Female lawyers in Saudi Arabia will be allowed to plead cases in court for the first time beginning next month, according to a justice ministry directive published Oct. 16, The Independent Online reported. The ruling will apply to all women who have a law degree and who have spent at least three years working in a law office.
Nkosazana Dlamini-Zuma will be the first South African woman to take a top leadership position in the African Union, the Associated Press reported Oct. 15. She will be in charge of peace and security functions and keeping track of the political and economic affairs of the continent.
Up to one billion women are expected to enter the workplace in the next decade, according to the latest survey from Booz and Co. on women in the workplace, CNBC reported Oct. 15. The report says the surge in female employees, employers, producers and entrepreneurs in the next 10 years will improve not only gender equality, but global economic growth.
Inspired by the Pompidou Center in Paris, which for nearly two years removed all the men's art from their modern galleries, the Seattle Art Museum is inviting women to take over its downtown building this fall, Bloomberg BusinessWeek reported Oct. 15. The museum will show the contribution of women to photography, video, painting and sculpture from this past century.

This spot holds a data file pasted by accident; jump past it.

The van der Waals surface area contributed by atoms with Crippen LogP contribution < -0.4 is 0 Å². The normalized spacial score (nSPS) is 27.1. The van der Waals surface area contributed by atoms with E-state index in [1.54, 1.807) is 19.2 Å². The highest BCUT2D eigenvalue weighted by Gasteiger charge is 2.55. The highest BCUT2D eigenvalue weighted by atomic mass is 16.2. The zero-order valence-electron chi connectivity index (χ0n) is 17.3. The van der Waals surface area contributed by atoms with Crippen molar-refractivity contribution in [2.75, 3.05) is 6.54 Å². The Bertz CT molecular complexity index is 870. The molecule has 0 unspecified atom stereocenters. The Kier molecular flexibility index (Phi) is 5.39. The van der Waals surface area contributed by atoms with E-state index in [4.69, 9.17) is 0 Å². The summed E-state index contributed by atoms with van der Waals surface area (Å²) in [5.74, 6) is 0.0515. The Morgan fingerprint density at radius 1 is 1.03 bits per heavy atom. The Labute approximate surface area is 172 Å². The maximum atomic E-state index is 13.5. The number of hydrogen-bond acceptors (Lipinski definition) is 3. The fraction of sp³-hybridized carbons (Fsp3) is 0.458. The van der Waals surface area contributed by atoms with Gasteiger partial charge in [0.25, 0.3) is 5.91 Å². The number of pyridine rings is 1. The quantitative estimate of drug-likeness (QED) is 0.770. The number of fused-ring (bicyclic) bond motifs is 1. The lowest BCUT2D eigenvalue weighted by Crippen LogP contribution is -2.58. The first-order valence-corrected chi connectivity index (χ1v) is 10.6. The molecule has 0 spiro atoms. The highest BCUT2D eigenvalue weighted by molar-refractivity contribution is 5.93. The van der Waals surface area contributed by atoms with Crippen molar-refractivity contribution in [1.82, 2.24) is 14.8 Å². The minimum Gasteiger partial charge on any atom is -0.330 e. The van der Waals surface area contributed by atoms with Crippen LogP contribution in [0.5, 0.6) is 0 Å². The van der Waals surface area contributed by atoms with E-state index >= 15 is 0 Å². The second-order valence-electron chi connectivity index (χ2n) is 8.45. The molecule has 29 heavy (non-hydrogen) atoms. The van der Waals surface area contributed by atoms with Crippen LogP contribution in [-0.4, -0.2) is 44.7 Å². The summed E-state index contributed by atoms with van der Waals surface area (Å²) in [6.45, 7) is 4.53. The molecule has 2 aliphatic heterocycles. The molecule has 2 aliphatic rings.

Women's eNews writer Molly Ginty, editor in chief Rita Henley Jensen and editor Corinna Barnard received the Casey Award for Meritorious Journalism Oct. 18 in Washington, D.C., alongside the New York Times, the Philadelphia Inquirer, the Los Angeles Times, ABC and NPR. The Women's eNews team won their award for "Infant Formula Companies Milk US Food Program," with support from the Nation Institute and the W.K. Kellogg Foundation.
Reports of rape and sexual violence have been too common after the January 2010 earthquake that killed more than 220,000 people and displaced almost 25 percent of the population in Haiti, CNN reported Oct. 18. Seventy percent of households surveyed in a recent study said they were now more worried about sexual violence and 14 percent of households reported that at least one member of the household had been a victim of sexual violence since the earthquake.
High numbers of adolescent girls are also engaging in what they call "transactional sex" for shelter and food. Many of those interviewed claimed they had never sold sex before, but the earthquake had left them no option.
Nearly 38 percent of lesbians polled in a national survey said they were not routinely screened for cervical cancer, putting them at risk of developing a highly preventable cancer, according to a University of Maryland School of Medicine study, an Oct. 17 press statement said. The percentage of lesbians not being screened as recommended is higher than for women overall.
Sexual violence against girls in Zambia is rampant, according to a report released Oct. 18 by Cornell Law School's Avon Center for Women and Justice. Eighty-four percent of students interviewed reported that they had personally experienced such abuse or knew of classmates who had experienced it. Read more in "Zambian Schoolgirls Face Rampant Sexual Violence."